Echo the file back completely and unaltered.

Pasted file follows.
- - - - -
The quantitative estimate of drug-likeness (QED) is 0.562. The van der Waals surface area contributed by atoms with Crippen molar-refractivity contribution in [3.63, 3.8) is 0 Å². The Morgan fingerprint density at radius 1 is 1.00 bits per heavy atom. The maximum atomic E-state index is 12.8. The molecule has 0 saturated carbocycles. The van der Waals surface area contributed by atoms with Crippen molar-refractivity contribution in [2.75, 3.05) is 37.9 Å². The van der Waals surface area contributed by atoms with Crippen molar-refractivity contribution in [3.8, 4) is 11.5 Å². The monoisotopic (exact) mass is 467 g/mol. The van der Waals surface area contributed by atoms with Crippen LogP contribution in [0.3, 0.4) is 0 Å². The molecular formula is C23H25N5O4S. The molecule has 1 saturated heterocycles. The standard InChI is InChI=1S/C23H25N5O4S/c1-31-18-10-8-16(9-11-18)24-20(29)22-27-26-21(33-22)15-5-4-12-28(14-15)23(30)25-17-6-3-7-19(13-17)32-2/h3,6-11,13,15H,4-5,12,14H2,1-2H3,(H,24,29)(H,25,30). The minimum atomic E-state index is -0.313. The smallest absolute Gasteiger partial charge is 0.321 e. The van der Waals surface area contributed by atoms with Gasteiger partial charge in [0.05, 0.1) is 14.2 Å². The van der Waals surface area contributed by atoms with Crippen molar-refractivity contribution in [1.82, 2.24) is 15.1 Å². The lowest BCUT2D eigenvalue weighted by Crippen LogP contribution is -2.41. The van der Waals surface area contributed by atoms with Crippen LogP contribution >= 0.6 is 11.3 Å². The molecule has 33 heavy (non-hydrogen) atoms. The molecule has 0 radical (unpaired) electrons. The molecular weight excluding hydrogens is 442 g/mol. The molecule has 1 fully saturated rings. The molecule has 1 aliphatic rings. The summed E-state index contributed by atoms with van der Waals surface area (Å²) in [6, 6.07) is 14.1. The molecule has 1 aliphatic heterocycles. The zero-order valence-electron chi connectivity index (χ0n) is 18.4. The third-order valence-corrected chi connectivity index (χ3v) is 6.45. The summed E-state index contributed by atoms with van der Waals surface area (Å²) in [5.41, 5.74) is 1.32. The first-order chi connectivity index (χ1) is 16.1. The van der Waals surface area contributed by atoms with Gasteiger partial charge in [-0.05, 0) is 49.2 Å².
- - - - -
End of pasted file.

The quantitative estimate of drug-likeness (QED) is 0.562. The van der Waals surface area contributed by atoms with Crippen molar-refractivity contribution in [3.63, 3.8) is 0 Å². The Morgan fingerprint density at radius 1 is 1.00 bits per heavy atom. The maximum atomic E-state index is 12.8. The molecule has 0 saturated carbocycles. The van der Waals surface area contributed by atoms with Crippen molar-refractivity contribution in [2.75, 3.05) is 37.9 Å². The van der Waals surface area contributed by atoms with Crippen molar-refractivity contribution in [3.8, 4) is 11.5 Å². The monoisotopic (exact) mass is 467 g/mol. The van der Waals surface area contributed by atoms with Crippen LogP contribution in [0.3, 0.4) is 0 Å². The molecular formula is C23H25N5O4S. The molecule has 1 saturated heterocycles. The standard InChI is InChI=1S/C23H25N5O4S/c1-31-18-10-8-16(9-11-18)24-20(29)22-27-26-21(33-22)15-5-4-12-28(14-15)23(30)25-17-6-3-7-19(13-17)32-2/h3,6-11,13,15H,4-5,12,14H2,1-2H3,(H,24,29)(H,25,30). The minimum atomic E-state index is -0.313. The smallest absolute Gasteiger partial charge is 0.321 e. The van der Waals surface area contributed by atoms with Gasteiger partial charge in [0.05, 0.1) is 14.2 Å². The van der Waals surface area contributed by atoms with Crippen molar-refractivity contribution in [1.82, 2.24) is 15.1 Å². The lowest BCUT2D eigenvalue weighted by Crippen LogP contribution is -2.41. The van der Waals surface area contributed by atoms with Crippen LogP contribution >= 0.6 is 11.3 Å². The molecule has 33 heavy (non-hydrogen) atoms. The molecule has 0 radical (unpaired) electrons. The molecular weight excluding hydrogens is 442 g/mol. The molecule has 1 fully saturated rings. The molecule has 1 aliphatic rings. The summed E-state index contributed by atoms with van der Waals surface area (Å²) in [6, 6.07) is 14.1. The molecule has 1 aliphatic heterocycles. The zero-order valence-electron chi connectivity index (χ0n) is 18.4. The third-order valence-corrected chi connectivity index (χ3v) is 6.45. The summed E-state index contributed by atoms with van der Waals surface area (Å²) in [5.41, 5.74) is 1.32. The first-order chi connectivity index (χ1) is 16.1. The van der Waals surface area contributed by atoms with Gasteiger partial charge in [-0.05, 0) is 49.2 Å².